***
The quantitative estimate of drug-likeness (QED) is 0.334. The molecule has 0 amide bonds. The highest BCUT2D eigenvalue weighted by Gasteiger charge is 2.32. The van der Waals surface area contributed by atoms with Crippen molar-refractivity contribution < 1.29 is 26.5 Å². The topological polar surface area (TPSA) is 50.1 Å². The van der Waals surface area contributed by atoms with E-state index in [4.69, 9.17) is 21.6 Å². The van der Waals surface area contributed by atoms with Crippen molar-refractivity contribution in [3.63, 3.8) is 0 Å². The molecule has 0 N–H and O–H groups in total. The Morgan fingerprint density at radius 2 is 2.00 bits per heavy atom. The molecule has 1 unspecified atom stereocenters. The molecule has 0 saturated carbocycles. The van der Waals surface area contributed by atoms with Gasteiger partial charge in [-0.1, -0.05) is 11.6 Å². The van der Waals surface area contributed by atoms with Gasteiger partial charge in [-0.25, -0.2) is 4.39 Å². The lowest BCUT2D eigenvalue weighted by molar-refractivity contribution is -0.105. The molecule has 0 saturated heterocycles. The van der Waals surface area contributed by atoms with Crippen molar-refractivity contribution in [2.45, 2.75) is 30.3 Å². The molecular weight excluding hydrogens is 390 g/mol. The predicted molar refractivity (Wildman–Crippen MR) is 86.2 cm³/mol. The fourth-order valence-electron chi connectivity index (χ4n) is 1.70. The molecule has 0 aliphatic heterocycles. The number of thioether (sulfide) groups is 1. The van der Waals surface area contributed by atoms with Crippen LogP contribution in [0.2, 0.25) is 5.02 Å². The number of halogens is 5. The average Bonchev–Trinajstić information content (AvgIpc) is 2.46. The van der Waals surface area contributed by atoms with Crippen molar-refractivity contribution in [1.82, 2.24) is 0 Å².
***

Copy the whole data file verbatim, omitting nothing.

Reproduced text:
The quantitative estimate of drug-likeness (QED) is 0.334. The molecule has 0 amide bonds. The highest BCUT2D eigenvalue weighted by Gasteiger charge is 2.32. The van der Waals surface area contributed by atoms with Crippen molar-refractivity contribution < 1.29 is 26.5 Å². The topological polar surface area (TPSA) is 50.1 Å². The van der Waals surface area contributed by atoms with E-state index in [4.69, 9.17) is 21.6 Å². The van der Waals surface area contributed by atoms with Crippen molar-refractivity contribution in [3.63, 3.8) is 0 Å². The molecule has 0 N–H and O–H groups in total. The Morgan fingerprint density at radius 2 is 2.00 bits per heavy atom. The molecule has 1 unspecified atom stereocenters. The molecule has 0 saturated carbocycles. The van der Waals surface area contributed by atoms with Gasteiger partial charge in [-0.1, -0.05) is 11.6 Å². The van der Waals surface area contributed by atoms with Gasteiger partial charge in [-0.25, -0.2) is 4.39 Å². The lowest BCUT2D eigenvalue weighted by molar-refractivity contribution is -0.105. The molecule has 0 saturated heterocycles. The van der Waals surface area contributed by atoms with Crippen molar-refractivity contribution in [2.45, 2.75) is 30.3 Å². The molecular weight excluding hydrogens is 390 g/mol. The predicted molar refractivity (Wildman–Crippen MR) is 86.2 cm³/mol. The fourth-order valence-electron chi connectivity index (χ4n) is 1.70. The molecule has 0 aliphatic heterocycles. The number of thioether (sulfide) groups is 1. The van der Waals surface area contributed by atoms with Crippen LogP contribution in [0.2, 0.25) is 5.02 Å². The number of halogens is 5. The average Bonchev–Trinajstić information content (AvgIpc) is 2.46. The van der Waals surface area contributed by atoms with Crippen molar-refractivity contribution in [1.82, 2.24) is 0 Å².